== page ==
Dramatised non-fiction is old territory for director Bart Layton whose first feature documentary The Imposter included tense re-enactment. His latest work takes things even further in an attempt to intertwine documentary and drama even more tightly. American Animals, based on a shambolic real-life heist at an American University in 2004, is for the most part a fictional re-telling of astonishing true events. Led by stand out performances from both Evan Peters and Barry Keoghan, the film is frequently intersected with interviews and responses from the central characters and naive masterminds. Two young men, disillusioned by their college experience and the realisation that what lies ahead is the mundane, permanent misery of adulthood, set about planning a robbery. The loot: highly valuable and incredibly rare books located in the University library, guarded by a single librarian. More than half the film is dedicated to the mere planning of the crime in which the boys watch heist cinema greats and construct a miniature layout of the room they intend to steal from. Everything is carried out beneath a thick haze of pot and discussed in detail on late night drives around their dead-end neighbourhood. As the day of the robbery draws closer, the young men’s commitment to the heist in tested – are they simply trying to find meaning in their own uninspired existence, in which the future seems to be mapped out for them by distanced parents? As the story develops, the actual subjects interject with contrasting and often contradictory recollections of what lead them to commit the crime at the centre of the film’s story.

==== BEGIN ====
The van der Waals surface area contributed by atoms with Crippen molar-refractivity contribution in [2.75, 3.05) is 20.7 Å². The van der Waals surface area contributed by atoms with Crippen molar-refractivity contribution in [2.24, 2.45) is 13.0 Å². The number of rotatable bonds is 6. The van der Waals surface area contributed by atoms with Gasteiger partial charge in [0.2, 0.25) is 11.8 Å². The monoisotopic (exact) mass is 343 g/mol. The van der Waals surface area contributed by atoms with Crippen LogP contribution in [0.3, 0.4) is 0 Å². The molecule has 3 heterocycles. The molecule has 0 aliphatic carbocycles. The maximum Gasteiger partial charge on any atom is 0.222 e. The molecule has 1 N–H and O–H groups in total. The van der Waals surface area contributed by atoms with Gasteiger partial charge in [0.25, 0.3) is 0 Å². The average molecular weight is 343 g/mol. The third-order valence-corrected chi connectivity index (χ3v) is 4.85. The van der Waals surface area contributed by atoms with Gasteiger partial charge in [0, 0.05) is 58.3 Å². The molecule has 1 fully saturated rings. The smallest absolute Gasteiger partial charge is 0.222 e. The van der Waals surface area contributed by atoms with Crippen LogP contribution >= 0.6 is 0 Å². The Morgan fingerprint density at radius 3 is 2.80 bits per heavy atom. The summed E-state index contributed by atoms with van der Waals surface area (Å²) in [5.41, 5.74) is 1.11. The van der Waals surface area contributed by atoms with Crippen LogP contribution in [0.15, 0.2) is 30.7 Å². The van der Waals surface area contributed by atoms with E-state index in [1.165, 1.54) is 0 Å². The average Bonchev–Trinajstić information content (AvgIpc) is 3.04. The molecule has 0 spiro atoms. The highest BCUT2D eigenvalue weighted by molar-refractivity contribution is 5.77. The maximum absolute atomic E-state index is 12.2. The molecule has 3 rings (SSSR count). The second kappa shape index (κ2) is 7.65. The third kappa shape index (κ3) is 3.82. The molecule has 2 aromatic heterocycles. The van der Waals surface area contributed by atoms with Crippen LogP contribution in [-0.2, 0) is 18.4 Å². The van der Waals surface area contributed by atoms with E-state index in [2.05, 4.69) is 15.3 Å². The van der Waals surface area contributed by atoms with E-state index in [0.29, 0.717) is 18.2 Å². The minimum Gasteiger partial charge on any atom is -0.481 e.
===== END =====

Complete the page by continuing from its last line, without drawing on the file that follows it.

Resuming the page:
Evan Peters is somewhat remarkable as Wayne, the unpredictable chaos-maker and ring-leader; it’s a career best. His performance is raw, full of rage and intensely animated. Peters is reminiscent of a younger Johnny Depp; an actor to be excited about, whose every word you hang onto. It’s yet another wise choice of film for Barry Keoghan who remains an unsettling but unique screen presence. It took me time to be comfortable with the combination of fiction and non-fiction at the heart of American Animals, finding it originally hard to believe that these were in fact the actual individuals being interviewed and not another set of actors. An hour in I was won over by this unusual approach to the story which could easily be perceived by some as simply gimmicky. I can’t help but wish Layton had managed to dig deeper into a larger, unspoken problem at the story’s core – one of abhorrent white male privilege and a crisis of identity more frequently being experienced by isolated young adults. More than anything, American Animals worked for me as a love letter to an extensive history of divine heist cinema. The boys take great pleasure in naming themselves, and each other, Mr. Yellow or Mr. Pink whilst one of them observes “Didn’t they all die at the end of that movie, anyway?” In one sequence, DVD cases of Rififi, Point Break and more are visible as the boys devour both popcorn and ideas. American Animals captures something that it doesn’t quite have time to fully explore but remains, all the same, a smart heist film in its own right; bringing with it new ideas and ambitious experiments that makes for highly engaging cinema – in regards to both narrative and technique.
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